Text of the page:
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Obama Proposes $634 Billion Fund For Health Care
During the campaign, Obama promised to reduce the number of uninsured Americans, improve the quality of care and save the typical family $2,500 a year in medical costs.
"We know that this is not enough to achieve our overall goal of getting health care for every American, but it is a significant down payment," Neera Tanden, a top Obama health adviser, said during a conference call.
Given the economic crisis and the soaring federal deficit, many had begun to fear that health reform would be postponed, said Drew Altman, president of the nonprofit Kaiser Family Foundation.
"What this does is, it allows the train to move forward," he said. "But there are still big issues to work out about how to reform health care and how to come up with the rest of the money."
Many of the targeted savings are familiar and controversial.
If the tax-deduction cap is enacted, it is likely to hit many small businesses, said House Republican Leader John A. Boehner (Ohio).
"Everyone agrees that all Americans deserve access to affordable health care," he said, "but is increasing taxes during an economic recession, especially on small businesses, the right way to accomplish that goal?"
If the budget is approved by Congress, drug companies will be required to increase the rebate they pay on medications sold to Medicaid patients from 15 percent to 21 percent. The proposal, which would raise $19.5 billion over 10 years, is likely to spark strong opposition from the industry, which has argued that the current rebate cuts into profits.
Wealthy senior citizens would also be asked to pay higher premiums for Medicare drug coverage, similar to the higher premiums they now pay for physician visits, according to the Obama blueprint.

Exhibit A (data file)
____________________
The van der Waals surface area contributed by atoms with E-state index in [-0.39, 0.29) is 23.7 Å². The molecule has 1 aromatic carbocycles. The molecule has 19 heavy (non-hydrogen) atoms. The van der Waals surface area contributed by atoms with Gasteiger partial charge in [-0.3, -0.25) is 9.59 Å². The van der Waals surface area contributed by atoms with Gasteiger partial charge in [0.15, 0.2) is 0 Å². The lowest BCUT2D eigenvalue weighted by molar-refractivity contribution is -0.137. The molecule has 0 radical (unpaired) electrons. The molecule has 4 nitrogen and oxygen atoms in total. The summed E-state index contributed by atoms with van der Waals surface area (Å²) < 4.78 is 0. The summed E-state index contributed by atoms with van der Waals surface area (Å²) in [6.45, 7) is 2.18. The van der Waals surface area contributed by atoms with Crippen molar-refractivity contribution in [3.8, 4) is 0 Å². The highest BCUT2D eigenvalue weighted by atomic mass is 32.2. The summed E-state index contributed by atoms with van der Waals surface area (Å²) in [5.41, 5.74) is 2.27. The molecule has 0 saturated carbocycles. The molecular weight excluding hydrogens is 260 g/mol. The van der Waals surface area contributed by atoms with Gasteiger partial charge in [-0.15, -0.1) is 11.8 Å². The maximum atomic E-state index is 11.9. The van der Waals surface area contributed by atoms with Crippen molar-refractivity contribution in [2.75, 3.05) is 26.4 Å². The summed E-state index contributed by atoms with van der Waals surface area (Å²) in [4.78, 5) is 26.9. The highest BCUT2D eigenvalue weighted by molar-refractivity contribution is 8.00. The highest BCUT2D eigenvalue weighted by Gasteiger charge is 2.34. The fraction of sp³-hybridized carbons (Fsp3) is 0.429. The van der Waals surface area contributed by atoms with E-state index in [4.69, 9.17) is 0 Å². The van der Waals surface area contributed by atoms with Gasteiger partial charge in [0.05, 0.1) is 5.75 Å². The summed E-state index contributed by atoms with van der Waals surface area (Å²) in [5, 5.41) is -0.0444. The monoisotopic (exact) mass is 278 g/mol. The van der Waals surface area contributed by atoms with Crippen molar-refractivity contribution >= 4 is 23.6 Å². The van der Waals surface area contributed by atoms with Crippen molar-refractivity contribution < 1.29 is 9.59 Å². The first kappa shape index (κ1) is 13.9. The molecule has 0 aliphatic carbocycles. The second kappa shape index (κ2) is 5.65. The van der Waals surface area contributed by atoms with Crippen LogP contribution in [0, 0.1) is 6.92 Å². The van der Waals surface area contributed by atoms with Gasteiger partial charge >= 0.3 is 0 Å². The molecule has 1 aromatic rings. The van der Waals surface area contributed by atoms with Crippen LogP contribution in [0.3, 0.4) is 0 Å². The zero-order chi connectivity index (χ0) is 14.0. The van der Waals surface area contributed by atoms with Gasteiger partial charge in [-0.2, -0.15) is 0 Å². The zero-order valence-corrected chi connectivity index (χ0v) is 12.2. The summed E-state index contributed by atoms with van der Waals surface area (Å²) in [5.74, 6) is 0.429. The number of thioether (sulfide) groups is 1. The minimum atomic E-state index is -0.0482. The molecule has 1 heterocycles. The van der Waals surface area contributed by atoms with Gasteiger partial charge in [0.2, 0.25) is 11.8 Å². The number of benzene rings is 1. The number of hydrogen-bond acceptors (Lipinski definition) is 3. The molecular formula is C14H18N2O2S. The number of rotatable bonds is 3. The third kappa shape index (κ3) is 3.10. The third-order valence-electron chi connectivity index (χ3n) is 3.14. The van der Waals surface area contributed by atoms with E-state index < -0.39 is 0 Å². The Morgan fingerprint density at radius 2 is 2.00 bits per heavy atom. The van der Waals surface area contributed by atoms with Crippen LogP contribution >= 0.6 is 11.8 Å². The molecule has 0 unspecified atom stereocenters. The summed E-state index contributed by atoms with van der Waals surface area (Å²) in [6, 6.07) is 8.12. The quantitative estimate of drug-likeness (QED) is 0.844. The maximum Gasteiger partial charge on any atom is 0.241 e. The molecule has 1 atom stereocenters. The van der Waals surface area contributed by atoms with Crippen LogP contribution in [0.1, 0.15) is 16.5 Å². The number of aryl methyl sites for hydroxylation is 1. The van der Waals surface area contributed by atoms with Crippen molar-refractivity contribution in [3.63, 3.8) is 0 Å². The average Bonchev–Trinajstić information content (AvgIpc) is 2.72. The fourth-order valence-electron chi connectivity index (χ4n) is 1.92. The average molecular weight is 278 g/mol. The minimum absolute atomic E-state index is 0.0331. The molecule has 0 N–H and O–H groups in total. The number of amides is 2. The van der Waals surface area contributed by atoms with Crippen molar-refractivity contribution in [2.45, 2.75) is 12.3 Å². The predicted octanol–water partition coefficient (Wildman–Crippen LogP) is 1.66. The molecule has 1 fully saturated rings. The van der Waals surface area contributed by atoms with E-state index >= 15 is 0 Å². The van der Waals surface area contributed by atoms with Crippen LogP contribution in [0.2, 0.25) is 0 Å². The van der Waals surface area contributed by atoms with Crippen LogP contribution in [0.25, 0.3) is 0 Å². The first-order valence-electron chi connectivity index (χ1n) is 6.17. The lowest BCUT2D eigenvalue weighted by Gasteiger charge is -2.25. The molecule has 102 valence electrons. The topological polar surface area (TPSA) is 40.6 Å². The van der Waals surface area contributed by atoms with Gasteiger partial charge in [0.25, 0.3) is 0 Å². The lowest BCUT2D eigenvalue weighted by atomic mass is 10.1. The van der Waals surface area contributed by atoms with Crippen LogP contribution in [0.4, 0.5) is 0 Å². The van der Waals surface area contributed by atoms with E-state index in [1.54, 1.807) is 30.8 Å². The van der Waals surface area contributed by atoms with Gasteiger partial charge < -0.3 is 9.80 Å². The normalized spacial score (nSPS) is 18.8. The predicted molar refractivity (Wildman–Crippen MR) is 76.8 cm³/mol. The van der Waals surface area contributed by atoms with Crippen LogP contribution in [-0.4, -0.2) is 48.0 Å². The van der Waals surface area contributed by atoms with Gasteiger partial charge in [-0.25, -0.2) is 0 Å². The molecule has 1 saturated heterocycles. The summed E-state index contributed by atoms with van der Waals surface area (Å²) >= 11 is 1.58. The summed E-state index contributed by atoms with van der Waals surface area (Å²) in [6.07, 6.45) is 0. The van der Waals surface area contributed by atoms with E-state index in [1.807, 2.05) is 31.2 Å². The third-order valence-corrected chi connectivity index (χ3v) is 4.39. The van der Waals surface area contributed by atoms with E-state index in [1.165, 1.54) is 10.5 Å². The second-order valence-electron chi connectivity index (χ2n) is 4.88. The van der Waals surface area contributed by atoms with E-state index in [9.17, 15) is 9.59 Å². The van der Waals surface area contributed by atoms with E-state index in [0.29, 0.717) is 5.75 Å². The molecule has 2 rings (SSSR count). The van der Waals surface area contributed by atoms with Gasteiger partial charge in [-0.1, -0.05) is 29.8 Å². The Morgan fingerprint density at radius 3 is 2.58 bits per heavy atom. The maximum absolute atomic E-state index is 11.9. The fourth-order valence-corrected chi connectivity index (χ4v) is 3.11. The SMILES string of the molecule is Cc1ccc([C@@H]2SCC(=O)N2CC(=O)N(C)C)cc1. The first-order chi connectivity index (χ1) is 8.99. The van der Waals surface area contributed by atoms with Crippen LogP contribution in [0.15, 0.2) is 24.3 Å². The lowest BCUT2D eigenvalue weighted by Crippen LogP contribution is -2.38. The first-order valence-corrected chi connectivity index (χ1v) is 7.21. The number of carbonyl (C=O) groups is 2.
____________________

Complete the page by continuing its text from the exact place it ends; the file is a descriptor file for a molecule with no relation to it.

The budget figures also represent significant shifts in how the United States will pay for medical care.
For example, experts have identified hospital readmissions -- especially for elderly patients -- as a sign of poor care and unnecessary expense. About 18 percent of Medicare patients are readmitted to the hospital within 30 days of an original visit. The new approach would establish flat fees for the first hospitalization and 30 days of follow-up, sometimes done by separate facilities. Hospitals or clinics with high readmission rates could be paid less.
Obama, who is set to host a White House summit on health reform next week, has argued that reining in health spending is critical to the nation's long-term fiscal outlook.
Medicare and Medicaid, the government's two primary safety-net health programs, currently consume 5 percent of the gross domestic product, or $660 billion a year. At their current growth rates, absent restructuring, the two programs will equal 12 percent of the GDP by 2050.
Health-care costs are "one of the major reasons why small businesses close their doors and corporations ship jobs overseas," Obama said in a speech to Congress on Tuesday night.
"This is a cost that now causes a bankruptcy in America every 30 seconds. By the end of the year, it could cause 1.5 million Americans to lose their homes," he said. ". . . Given these facts, we can no longer afford to put health-care reform on hold."
Staff writer Shailagh Murray contributed to this report.